16 thoughts on “Open Thread

    1. I’ve been so amazed by Frankenlouie’s survival and health over the long term – not only a testament to their inherent resilience (with a hefty dose of good luck), but also to Ms Steven’s care. So … on the one hand I was sad to see they’d died … on the other, wow. Fifteen years. Most janus kitty babies don’t make a night.

      Just amazing.

    1. I’m so glad you posted this. I started following them right away and am currently applying for a job there that will hopefully help me continue to gain the skills to be a “Doug Rae” of my own one day!

  1. I remember that case. There is another one in Ohio, COSR is the “rescue”. That one is in court now.

    In Soda’s case, AC is admitting they screwed up and requesting the rescue return her (I don’t think that was in either of the articles). But they are claiming since they adopted her out to one of their fosters within 24 hours it’s a done deal. The AWA would majorly disagree with that idea.

    And on that note, why are so many ACs and rescues getting away with ignoring the new AWA regs? Federal trumps state the last time I checked.

    1. In this case, it seems to me there’s a simple if painful fix: that the foster family who adopted Soda step forward and give her back to her family.

  2. This happened back in September, that doesn’t seem to be happening. But then, at that point the story was isolated. Now it has exploded. All it took was the Examiner writer to share it. Also, for anyone intersteted in the “other side”, look at DFW Shelter Reform FB and go back to the September 19th posting. There are screenshots of everything the rescue said about the situation. The posts themselves are long gone from their page.

    1. I agree. But it’s the ethical thing to do.

      Here’s a link to what I assume is the post you mention:
      … the information you appear to be referring to is in the comments, not the post.

      BTW, for future reference, if you’re having difficulty linking to a specific post on FB, try hitting the date link under the header. And note – in future, I’m not going to do this. It took me far too long to find this post.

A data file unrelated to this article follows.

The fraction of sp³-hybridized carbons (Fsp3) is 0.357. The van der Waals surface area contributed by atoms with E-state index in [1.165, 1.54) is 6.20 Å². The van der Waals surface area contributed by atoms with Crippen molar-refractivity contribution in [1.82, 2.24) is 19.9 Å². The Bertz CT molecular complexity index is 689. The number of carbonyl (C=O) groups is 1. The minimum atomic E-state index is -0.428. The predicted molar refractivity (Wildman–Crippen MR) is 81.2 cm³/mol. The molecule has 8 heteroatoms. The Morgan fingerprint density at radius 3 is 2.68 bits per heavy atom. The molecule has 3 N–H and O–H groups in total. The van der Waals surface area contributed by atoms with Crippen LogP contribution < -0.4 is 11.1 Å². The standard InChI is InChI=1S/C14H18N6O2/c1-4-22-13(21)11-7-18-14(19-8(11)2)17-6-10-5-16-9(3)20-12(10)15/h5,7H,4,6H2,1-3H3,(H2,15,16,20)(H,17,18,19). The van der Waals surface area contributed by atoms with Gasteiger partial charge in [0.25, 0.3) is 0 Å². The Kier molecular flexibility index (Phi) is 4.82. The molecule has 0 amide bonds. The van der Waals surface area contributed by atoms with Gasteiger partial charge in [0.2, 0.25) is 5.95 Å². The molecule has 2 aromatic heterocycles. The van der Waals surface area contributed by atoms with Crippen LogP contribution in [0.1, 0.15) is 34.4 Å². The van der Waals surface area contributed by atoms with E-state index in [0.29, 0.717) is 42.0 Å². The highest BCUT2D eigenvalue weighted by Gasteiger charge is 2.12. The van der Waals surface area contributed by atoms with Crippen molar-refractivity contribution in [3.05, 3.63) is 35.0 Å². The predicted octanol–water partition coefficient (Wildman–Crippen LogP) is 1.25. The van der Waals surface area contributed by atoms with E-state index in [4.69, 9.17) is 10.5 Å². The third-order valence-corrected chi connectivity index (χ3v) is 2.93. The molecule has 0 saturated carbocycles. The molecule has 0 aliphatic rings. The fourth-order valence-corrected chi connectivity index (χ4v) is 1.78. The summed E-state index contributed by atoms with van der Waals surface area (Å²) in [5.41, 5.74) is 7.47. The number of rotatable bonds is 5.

Here’s what I’ve got to say: even if everyone involved acted in good faith, the rescue and adoptive family are ethically obligated to return Soda home.

      Cases like this, it seems to me, may have something in common with what was found in a recent study, ‘Solution Aversion: On the Relation Between Ideology and Motivated Disbelief,’ here’s a link to the PR release from Duke:

      What I’m thinking is, when situations like this occur, we’re seeing solution aversion in action: the pets aren’t being returned to their families because the rescues and adopters don’t want to do it, and as it now stands, they can usually get away with it.

  3. Okay, I don’t know why the link isn’t showing up, I’ll try and format it to avoid issues:

    https:// http://www.facebook.com/ CitizensForDfwShelterReform/ posts/ 702209256520085

    spaces added to allow display … assuming this works.

  4. I’m stuck on the mobile version for the foreseeable future, and for the life of me I couldn’t get it to link last night. Thank you for finding it.

    There is also a legal obligation to return the dog. The AWA mandates animals are to be held five days before being released. This has been true since 1990


    So why 24 years later are we dealing with situations like Piper and Soda?

    1. Ack. The characterization of the old Cat Fancy in this article has me banging my head.

      Yes, it used to primarily focus on purebred cats, shows, etc., along with articles on cat health and care and product reviews. But, early on, it also published fiction, poetry and cartoons, and it always had bits now and then on celebrities, cats, and celebrity cats.

      The main problem with Cat Fancy – and I suspect it will continue to be a problem with whatever it’s replaced with – is that it got to where it was always absolutely safe. Controversies might arise within the fancy, but not in Cat Fancy. Anything important, if it was covered at all, tended to be reduced to bromides and triviata.

      Still. I loved it as a kid, learned a lot from it back when, and I’m sad to see it go.

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